Eurosport screens exclusive documentary celebrating Ronnie O’Sullivan’s Crucible crowns
Eurosport will screen an exclusive hour-long special, hosted by Colin Murray, reliving each of Ronnie O’Sullivan’s six World Championship titles dating back to his maiden win in 2001.
Ronnie O’Sullivan: The Joy of Six airs Friday 16th October at 10pm on Eurosport 1 and the Eurosport app.
Widely regarded as the greatest player of all time, O’Sullivan delivers an insightful account as he recalls each world title – key milestones of what has been the most decorated career in snooker history, spanning over 28 years.
O’Sullivan also discusses topics which have made him one of the most interesting characters in snooker such as the challenges of success at such a young age and his struggles with depression.
Labelled ‘The Rocket’ due to being one of the fastest cueists in the game, perfectly demonstrated by his famous 5min 20sec maximum break in the first round of the 1997 World Championship.
O’Sullivan told Murray: “Everyone remembers the 147, obviously that was a memorable moment. I was young and it was a massive pay day for me, I wasn’t used to seeing pay cheques like that.
When I won my first World Championship I was struggling mentally with depression – I call it snooker depression. I was anxious and started getting panic attacks…I couldn’t deal with it.
O’Sullivan goes on to say: “I thrive on drama. It helps me play better snooker and sometimes I feel I need to create some sort of enemy….I love to turn around a not so good situation into a fantastic outcome.”
Here are some “teaser” articles:
RONNIE O’SULLIVAN: WORLD-RECORD 147 WAS MEMORABLE, BUT I KNEW I WASN’T GOOD ENOUGH
Ronnie O’Sullivan produced a moment for the ages back in 1997: compiling a 147 in a record time of five minutes and 20 seconds at the Crucible. It came against Mick Price in round one, but the Rocket would suffer defeat to Darren Morgan in the very next round, leaving him to ponder where he needed to work on his game.
Ronnie O’Sullivan produced a magical 147 in the first round of the World Championship in 1997 but his loss in the very next round left the now six-time world champion pondering where he needed to improve his game.
The Rocket produced the record run in a 10-6 first-round match against Mick Price, and told Colin Murray on Ronnie O’Sullivan: The Joy of Six that the money he earned for that breaks – some £147,000 – was a massive payday.
“The 147 was memorable because I was young and it was a massive payday for me at the time, I’m not used to seeing pay cheques like that,” began O’Sullivan.
However, O’Sullivan would go on to suffer a deflating loss in the very next round, going down 13-12 to Darren Morgan, prompting O’Sullivan to immediately focus on his ultimate aim, the world title.
“That was obviously quite a memorable moment but then I lost to Darren Morgan, and I obviously just wanted to win the world title.
IT IS EVERY PLAYER’S DREAM IS TO WIN THE WORLD TITLE SO WHEN I LOST TO DARREN I JUST CAME OFF THINKING I NEED TO WORK ON MY GAME. I NEED TO FIND A CERTAIN LEVEL SO I CAN COMPETE OVER THREE SESSIONS.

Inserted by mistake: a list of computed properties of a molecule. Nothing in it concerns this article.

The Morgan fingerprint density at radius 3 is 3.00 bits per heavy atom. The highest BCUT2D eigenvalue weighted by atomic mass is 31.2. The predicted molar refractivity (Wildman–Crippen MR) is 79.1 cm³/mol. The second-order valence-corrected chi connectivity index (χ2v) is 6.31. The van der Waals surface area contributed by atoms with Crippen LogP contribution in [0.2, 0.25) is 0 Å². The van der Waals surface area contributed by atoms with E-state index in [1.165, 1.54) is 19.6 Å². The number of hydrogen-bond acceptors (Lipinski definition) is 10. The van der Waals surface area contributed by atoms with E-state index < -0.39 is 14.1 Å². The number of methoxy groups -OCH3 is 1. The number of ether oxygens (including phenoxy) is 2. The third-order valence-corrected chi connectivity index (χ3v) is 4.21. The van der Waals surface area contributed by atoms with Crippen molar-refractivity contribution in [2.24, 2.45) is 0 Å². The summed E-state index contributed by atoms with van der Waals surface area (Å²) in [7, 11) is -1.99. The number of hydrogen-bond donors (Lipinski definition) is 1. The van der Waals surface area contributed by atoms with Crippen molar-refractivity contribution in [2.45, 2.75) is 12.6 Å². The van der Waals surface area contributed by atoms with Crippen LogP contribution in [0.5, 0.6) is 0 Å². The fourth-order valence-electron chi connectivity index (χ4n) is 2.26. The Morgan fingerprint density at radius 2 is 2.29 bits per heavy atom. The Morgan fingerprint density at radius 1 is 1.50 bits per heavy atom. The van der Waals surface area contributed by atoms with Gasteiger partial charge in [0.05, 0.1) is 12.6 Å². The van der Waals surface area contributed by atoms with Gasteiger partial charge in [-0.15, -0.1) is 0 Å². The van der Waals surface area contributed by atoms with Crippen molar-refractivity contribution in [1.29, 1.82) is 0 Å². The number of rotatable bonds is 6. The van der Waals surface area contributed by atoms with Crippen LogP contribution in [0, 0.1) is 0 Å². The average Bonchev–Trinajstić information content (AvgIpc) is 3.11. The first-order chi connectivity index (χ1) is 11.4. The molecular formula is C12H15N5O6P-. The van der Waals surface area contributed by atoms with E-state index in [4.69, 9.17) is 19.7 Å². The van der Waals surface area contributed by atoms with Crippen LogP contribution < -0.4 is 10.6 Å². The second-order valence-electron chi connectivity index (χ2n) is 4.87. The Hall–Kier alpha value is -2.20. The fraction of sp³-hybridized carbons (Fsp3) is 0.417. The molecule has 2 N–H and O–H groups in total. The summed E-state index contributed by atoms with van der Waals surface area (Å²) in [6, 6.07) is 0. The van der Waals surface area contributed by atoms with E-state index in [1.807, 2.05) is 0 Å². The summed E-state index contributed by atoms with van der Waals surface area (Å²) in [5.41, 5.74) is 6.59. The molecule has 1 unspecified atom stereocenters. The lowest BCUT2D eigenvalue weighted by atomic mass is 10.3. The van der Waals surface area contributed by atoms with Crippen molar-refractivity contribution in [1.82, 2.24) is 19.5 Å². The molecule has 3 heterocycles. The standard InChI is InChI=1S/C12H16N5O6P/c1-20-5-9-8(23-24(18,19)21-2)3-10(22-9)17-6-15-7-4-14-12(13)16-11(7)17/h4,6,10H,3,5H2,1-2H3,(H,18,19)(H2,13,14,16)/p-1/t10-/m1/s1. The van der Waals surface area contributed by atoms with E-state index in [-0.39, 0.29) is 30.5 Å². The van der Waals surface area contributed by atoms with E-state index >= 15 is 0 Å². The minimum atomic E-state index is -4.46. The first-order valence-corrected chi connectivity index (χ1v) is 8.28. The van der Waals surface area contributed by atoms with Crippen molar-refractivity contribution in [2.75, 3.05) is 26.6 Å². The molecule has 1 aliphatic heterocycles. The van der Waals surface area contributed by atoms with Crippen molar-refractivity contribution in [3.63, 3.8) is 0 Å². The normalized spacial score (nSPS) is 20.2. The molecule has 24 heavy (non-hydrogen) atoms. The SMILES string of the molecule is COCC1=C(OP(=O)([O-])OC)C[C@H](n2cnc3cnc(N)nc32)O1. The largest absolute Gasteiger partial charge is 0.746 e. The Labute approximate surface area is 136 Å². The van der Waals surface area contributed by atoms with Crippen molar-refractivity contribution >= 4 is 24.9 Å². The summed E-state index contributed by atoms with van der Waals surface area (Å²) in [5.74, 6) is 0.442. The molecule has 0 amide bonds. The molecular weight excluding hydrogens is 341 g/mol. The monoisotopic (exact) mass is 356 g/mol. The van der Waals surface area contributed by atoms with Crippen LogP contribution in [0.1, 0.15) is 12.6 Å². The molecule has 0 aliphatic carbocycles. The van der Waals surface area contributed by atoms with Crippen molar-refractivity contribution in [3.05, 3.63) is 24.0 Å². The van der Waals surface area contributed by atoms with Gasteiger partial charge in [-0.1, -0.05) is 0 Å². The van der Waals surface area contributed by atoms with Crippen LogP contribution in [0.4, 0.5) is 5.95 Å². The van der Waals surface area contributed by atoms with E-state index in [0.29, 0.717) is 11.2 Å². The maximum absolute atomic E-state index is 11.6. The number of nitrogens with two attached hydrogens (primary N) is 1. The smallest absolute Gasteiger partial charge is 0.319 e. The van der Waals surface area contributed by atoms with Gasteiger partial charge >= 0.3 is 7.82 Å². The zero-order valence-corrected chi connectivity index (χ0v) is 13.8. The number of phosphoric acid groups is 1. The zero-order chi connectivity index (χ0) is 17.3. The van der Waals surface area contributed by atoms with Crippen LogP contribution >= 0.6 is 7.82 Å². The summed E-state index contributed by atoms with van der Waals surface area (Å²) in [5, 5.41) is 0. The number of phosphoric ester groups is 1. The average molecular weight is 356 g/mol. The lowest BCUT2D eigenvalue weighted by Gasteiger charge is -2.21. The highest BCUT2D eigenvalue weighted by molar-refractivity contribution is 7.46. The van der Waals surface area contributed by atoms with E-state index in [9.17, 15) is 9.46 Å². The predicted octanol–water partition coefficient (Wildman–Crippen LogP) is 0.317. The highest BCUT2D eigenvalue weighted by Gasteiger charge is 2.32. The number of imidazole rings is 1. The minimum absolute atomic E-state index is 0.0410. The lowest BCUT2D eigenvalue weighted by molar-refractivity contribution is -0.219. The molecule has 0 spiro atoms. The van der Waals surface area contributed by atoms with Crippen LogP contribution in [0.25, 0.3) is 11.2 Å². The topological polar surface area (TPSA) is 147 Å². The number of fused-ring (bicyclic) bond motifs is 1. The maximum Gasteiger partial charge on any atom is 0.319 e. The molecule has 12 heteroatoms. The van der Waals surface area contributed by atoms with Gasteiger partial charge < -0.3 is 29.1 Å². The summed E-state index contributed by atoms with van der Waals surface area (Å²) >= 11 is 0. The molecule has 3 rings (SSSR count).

O’Sullivan would win his first world title in 2001, overcoming John Higgins in the final.
Ronnie O’Sullivan on first world title: I feared I had blown it
Ronnie O’Sullivan secured his first world title courtesy of an 18-14 win against John Higgins back in 2001. The newly crowned six-times world champion said, on Ronnie O’Sullivan: The Joy of Six, that during the final he felt like he couldn’t “put three balls together”. Eurosport’s exclusive hour-long special ‘Ronnie O’Sullivan: The Joy of Six’ airs Friday 16 October at 10pm.
Ronnie O’Sullivan beat John Higgins 18-14 to claim a maiden world title back in 2001. However, the world champion has explained to Colin Murray in an exclusive hour-long special that leading 17-14, he felt he could still have had the title ripped from his grasp.
O’Sullivan, now a six-times world champion, led the 1998 world champion 17-13 but missed an easy red to the middle to allow ‘The Wizard of Wishaw’ to cut the arrears. It left O’Sullivan worried that the Scot would stage a memorable comeback.
“A point I remember is being 17-13 up and I had an easy red in the middle, but I remember thinking: ‘I’ve won this now, what am I going to say? I’m going to be picking the trophy up and thanking people’. And all of a sudden I’ve missed the red in the middle and any other player you think ‘there’s a chance I might get back to the table but John Higgins you ain’t coming back to the table’,” said O’Sullivan.
“He’s the best in those situations, he clears up and then goes 40-odd in the next and I’m thinking ‘here we go…’ He looked like he found his rhythm and I thought I wouldn’t be surprised if I lose this 18-17 now,” added O’Sullivan.
However, the 44-year-old would get his hand back on the table, compiling a break of 80 to seal a first world title, even if he felt that he would struggle to put together a run of three balls.
But he missed, and I came to the table and I made what I would consider the best 80 break I’ve ever made in my life because of how I felt inside. I didn’t think I could put three balls together let alone an 80 break to win my first world title. So for me, that’s probably the best 80 break I’ve ever made in my life.
O’Sullivan would, of course, go on to collect a further five world titles, claiming number six in a comfortable 18-8 win against Kyren Wilson back in August.
Ronnie O’Sullivan: ‘My World Snooker Championship dream has become a reality’
Ronnie O’Sullivan picks out highlights of 2020 World Snooker Championship win: ‘That was lovely stuff’
Phil Haigh Wednesday 14 Oct 2020
Ronnie O’Sullivan has reflected on his superb sixth World Championship win (Picture: PA)
Ronnie O’Sullivan has picked out the highlights of his World Snooker Championship win this year, admitting that he has watched back some of the ‘lovely stuff’ he played against Mark Selby in the semi-finals.